“As a consumer, it feels special to have something ‘small’. It’s like a little secret that you get to be a part of with the artist/publisher. And let’s face it, it doesn’t feel like there’s many secrets left.” says Summer Institute 2015 student, Stephen Eichenbaum in this interview about his newly published and beautiful zine.
The latest edition of the renowned literary newspaper, the Times Literary Supplement, sees significant analytical articles published by two members of the Comparative Literature and English department.
One of AUP’s M.A. in Cultural Translation graduates, Mui Poopoksakul, has been awarded a PEN grant for her translation of Thai author Prabda Yoon – indeed, the work she completed chez nous at the American University of Paris.
As part of her work for Professor Wildberger’s class, CL3017: Imperial Rome – Philosophy, Literature, and Society, CL senior Audrey Michels has been tweeting aphoristic applications of Roman writer Martial’s epigrams. The results are brilliant, and well worth a read and a re-tweet.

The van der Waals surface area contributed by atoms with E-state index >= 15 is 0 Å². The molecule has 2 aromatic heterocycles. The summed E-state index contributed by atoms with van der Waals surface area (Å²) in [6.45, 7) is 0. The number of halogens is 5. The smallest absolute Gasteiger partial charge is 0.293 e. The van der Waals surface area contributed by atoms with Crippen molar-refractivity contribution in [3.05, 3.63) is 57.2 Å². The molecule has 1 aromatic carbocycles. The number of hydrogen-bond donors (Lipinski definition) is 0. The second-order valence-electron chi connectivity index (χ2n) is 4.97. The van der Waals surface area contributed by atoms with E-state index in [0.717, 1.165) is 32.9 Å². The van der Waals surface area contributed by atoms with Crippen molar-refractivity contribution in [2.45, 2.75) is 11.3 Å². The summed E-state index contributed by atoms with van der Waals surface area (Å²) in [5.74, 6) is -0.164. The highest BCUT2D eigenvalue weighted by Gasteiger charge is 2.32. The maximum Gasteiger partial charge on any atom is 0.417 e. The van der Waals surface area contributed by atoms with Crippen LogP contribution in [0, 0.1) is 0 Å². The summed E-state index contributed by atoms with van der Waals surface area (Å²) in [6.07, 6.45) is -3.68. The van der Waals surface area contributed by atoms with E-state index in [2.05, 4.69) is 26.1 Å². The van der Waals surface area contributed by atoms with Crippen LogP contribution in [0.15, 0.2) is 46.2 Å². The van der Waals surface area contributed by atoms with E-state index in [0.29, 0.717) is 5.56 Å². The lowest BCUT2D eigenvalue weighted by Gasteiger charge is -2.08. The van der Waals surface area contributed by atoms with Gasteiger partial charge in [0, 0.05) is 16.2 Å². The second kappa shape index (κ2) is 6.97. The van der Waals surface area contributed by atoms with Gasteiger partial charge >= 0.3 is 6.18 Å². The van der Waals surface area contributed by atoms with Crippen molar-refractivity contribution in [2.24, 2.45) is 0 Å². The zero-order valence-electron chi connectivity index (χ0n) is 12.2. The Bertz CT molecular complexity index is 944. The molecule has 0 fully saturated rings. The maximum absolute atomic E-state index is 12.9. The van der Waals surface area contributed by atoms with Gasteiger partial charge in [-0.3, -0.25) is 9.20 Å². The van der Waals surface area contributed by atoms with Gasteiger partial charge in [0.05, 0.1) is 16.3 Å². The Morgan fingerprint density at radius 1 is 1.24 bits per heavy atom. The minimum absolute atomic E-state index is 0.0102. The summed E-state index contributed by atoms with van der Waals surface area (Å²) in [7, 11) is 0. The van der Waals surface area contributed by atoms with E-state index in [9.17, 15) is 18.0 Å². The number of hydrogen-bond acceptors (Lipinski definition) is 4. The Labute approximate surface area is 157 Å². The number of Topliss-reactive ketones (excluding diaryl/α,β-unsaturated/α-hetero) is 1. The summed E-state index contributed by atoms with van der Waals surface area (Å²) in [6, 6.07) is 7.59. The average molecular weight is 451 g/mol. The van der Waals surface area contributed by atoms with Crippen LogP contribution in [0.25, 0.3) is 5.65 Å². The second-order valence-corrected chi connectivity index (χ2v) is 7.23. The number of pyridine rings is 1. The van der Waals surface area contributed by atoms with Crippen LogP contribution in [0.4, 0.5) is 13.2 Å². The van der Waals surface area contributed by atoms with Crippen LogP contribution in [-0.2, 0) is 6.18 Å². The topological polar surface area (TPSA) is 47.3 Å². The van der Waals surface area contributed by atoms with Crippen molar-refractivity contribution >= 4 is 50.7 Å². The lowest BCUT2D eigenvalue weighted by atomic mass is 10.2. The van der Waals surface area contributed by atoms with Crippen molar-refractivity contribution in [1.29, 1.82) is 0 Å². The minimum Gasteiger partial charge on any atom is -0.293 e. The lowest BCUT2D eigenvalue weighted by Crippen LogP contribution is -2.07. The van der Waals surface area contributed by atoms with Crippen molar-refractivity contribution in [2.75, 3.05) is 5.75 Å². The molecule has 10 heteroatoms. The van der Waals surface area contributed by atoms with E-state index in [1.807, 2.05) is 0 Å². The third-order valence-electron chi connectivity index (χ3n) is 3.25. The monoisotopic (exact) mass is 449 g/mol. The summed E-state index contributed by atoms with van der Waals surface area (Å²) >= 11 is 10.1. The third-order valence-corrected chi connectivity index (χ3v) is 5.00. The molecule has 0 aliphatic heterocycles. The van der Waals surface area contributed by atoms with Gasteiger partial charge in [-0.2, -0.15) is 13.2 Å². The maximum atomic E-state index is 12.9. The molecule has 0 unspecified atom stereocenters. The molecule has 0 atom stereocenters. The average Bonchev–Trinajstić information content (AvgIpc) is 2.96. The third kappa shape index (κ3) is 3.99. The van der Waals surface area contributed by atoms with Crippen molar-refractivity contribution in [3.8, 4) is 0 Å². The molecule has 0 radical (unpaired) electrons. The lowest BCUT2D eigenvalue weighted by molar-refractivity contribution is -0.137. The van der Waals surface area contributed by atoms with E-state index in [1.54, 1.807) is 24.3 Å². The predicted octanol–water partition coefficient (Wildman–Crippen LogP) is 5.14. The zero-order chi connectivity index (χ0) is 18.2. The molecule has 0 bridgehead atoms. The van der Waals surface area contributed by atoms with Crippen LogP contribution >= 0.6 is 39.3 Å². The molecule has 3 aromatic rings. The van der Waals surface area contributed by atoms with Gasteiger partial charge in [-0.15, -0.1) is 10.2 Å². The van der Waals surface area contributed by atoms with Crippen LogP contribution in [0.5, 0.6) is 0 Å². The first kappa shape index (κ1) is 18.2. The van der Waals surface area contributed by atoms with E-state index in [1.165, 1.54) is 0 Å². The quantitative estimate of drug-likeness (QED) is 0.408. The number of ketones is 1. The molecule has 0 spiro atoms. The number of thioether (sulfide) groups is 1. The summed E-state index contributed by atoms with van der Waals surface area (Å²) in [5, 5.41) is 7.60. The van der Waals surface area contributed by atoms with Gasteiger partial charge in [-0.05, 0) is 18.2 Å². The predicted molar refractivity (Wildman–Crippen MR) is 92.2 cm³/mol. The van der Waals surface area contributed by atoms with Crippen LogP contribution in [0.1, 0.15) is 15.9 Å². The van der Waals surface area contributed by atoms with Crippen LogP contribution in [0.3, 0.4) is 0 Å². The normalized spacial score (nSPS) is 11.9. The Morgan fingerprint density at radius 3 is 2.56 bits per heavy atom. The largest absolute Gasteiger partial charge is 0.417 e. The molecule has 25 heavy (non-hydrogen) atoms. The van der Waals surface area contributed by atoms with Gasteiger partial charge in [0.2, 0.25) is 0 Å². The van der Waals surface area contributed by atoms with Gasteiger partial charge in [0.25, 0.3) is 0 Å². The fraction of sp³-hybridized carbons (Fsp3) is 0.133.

This week saw the release of Without Shame, the first album by Wolkoff (Joanie Wolkoff, CL, 2005); there are really interesting videos of The Homecoming (also featuring AUP alumnus, Ken Peyser), and While You Still Can. Or look out for live events.
That’s the electro-pop / dance side of the Comparative Literature diaspora. Cheney Munson (CL, 2006) fronts Tacoma Narrows, representing the ‘big city country-folk bluegrass’ wing of the department. Continue reading “New music from Comparative Literature alumni: Wolkoff, Tacoma Narrows, The Other Band on Earth”
In March, Lorin Stein, Editor of The Paris Review participated in a panel discussion entitled “Translating Houellebecq”, together with Russell Williams (AUP) and Nelly Kaprièlian, (Les Inrockuptibles). Nathalie Neubert was among the students who attended the event and reports back here:
I arrived at the event ten minutes early because I always tend to arrive at these kinds of things early. I saw Professor Williams walking around, talking to some of the guests, and he was wearing a suit.